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Volkswagen T-Roc interior, tech and practicality

Comfort and visibility

Volkswagen made a name for itself producing quality cars that just work for all sizes of human, and the T-Roc is no different. There’s loads of adjustment in the steering wheel and driver’s seat, so you won’t struggle to get comfortable even if you’re well over 6’3” or on the shorter side.

Like most modern cars the T-Roc does give you big blind spots over your shoulders out the back corners of the car – but this can be mitigated by the optional reversing camera.

Standard equipment

The T-Roc range kicks off with the entry-level S model, or Life if you’re looking at a post-facelift car. S and Life models get alloy wheels, dual-zone climate control and cloth seats, while Life models get an eight-inch infotainment system as standard with Apple CarPlay and Android Auto – every trim except S gets phone mirroring functions. Life models also get a small eight-inch digital instrument cluster.

SE model is the mid-spec trim (called Style after the facelift) and adds all-round parking sensors and adaptive cruise control. Style models get a slightly bigger 10.25-inch digital driver’s display.

Next up is the R-Line model which adds sportier looking bumpers, some sporty interior trims and sports seats up front.

Infotainment and audio

The post-facelift T-Roc’s eight-inch infotainment screen does everything you need it to – it’s sharp, quick to operate and has pleasingly bright graphics. The built-in Apple CarPlay and Android Auto smartphone mirroring systems are massively useful, allowing you to use your phone’s media and navigation apps on the fly.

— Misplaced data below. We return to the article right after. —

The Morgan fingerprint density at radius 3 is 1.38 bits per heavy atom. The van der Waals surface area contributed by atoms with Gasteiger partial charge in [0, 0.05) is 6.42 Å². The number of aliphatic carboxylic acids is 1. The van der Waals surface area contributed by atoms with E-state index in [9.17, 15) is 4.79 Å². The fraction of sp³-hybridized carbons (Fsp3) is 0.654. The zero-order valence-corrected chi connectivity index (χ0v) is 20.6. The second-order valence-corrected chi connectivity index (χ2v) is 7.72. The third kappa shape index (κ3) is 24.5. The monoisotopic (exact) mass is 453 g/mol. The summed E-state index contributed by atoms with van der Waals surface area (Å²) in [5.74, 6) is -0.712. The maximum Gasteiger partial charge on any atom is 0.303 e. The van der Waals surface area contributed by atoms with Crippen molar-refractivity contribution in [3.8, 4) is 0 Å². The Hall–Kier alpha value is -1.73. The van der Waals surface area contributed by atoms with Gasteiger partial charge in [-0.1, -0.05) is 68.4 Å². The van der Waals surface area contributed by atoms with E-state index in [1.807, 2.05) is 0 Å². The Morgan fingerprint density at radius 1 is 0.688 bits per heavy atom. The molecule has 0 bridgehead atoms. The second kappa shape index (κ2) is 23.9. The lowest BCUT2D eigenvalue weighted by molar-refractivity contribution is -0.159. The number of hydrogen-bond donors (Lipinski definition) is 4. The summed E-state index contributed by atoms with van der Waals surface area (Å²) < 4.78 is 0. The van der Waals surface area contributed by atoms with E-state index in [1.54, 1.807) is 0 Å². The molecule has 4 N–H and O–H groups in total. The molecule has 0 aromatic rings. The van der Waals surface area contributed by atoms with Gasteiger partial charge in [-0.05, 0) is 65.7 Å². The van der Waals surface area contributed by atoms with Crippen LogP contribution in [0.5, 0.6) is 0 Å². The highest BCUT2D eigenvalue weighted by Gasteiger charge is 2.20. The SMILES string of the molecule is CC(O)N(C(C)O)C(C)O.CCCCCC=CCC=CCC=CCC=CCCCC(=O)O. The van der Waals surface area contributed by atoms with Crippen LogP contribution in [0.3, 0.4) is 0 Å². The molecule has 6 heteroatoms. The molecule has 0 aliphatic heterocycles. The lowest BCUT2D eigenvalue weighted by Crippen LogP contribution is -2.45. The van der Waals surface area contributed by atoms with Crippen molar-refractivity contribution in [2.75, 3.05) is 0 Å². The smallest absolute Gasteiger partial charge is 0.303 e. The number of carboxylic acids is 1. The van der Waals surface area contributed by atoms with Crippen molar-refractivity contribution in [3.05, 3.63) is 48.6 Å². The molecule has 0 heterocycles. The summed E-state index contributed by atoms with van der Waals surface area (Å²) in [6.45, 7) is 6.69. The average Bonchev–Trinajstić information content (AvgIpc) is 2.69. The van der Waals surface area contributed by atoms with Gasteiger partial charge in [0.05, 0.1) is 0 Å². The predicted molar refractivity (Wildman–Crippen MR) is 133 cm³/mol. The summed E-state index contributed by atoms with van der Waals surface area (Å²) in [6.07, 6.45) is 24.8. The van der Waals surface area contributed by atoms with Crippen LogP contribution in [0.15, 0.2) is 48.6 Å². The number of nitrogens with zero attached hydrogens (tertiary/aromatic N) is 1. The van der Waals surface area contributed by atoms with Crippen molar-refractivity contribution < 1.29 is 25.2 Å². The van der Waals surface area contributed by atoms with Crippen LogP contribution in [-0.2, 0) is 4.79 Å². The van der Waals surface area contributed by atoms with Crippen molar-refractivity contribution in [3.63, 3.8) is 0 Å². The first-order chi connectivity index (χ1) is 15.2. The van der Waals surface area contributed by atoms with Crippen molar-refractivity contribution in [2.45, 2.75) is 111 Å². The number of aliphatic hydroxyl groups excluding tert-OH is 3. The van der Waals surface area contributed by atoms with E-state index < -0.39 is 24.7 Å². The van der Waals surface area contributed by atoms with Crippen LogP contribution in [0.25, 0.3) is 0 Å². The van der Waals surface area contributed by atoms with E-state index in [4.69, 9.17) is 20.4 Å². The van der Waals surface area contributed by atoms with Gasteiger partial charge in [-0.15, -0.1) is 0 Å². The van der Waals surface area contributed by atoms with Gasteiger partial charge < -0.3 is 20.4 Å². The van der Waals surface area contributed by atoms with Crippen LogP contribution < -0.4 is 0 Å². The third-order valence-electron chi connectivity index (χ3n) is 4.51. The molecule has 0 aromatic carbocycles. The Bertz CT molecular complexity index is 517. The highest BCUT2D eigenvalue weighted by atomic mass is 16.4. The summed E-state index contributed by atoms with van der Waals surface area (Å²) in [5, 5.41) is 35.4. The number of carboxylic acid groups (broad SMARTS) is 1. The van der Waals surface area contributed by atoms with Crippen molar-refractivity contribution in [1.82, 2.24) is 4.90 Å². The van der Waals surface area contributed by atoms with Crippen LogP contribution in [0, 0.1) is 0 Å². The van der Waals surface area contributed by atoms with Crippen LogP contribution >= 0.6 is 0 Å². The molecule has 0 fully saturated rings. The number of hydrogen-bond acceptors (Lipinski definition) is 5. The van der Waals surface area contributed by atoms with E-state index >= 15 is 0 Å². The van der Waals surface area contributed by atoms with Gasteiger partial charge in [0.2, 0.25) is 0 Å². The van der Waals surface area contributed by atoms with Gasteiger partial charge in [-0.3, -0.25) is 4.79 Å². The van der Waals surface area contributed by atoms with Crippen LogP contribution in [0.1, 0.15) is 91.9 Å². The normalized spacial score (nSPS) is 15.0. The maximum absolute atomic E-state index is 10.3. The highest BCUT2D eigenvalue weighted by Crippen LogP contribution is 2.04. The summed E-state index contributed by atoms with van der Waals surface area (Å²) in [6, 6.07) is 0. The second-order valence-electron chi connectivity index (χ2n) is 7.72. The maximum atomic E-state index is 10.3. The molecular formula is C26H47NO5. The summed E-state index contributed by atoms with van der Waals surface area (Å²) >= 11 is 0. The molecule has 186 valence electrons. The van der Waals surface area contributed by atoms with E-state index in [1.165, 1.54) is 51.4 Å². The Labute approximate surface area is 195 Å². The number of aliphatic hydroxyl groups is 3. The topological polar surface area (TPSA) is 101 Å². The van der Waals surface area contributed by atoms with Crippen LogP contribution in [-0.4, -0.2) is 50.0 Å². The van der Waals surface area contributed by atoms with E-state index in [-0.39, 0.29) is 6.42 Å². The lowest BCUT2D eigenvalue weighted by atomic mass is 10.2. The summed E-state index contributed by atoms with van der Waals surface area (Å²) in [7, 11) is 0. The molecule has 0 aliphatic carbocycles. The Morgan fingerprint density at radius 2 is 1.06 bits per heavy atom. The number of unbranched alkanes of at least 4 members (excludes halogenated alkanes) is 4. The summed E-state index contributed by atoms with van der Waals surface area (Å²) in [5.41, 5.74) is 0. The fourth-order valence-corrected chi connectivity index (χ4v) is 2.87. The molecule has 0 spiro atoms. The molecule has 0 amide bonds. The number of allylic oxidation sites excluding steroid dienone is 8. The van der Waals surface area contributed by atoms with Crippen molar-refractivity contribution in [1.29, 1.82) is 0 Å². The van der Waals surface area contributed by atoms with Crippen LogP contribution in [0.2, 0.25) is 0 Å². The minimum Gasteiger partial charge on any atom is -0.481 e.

The menus are logically laid out too, meaning you don’t have to hunt through screens to find commonly used functions. The only real downside is that the climate controls on facelift cars are changed using touch-sensitive sliders rather than physical knobs, which can make temperature adjustment a bit hit-or-miss on the move.

In terms of speakers, most T-Roc models get an adequate six-speaker setup which sounds fine, but there was an upgraded Beats audio system available from the factory which adds an amplifier and subwoofer in the boot for far punchier bass.

Rear seat space

The back-seat space in the VW T-Roc is really impressive for this size of car. Even tall adults will comfortably be able to fit behind an equally tall adult in the driver’s seat without their knees touching the seat in front, unlike in a Ford Puma. Footroom and headroom are equally good, though you won’t want to cram three adults into the back seats too often – the T-Roc’s just a little too narrow to manage that comfortably.

We found the doors open nice and wide too, making it easy to fit a child seat, while there’s a pair of USB sockets on the rear of the centre console for mobile phone charging duties.

Boot space

Likewise, the T-Roc’s boot is deliciously practical. At 445 litres it’s above average for the small SUV class, is a useful boxy shape and has more than enough room for a couple of suitcases or a large baby buggy. An adjustable boot floor means you can either have a flat floor that lines up with the boot opening, or you can drop it down for maximum capacity. Just be aware that the four-wheel-drive models lose 50 litres of space.

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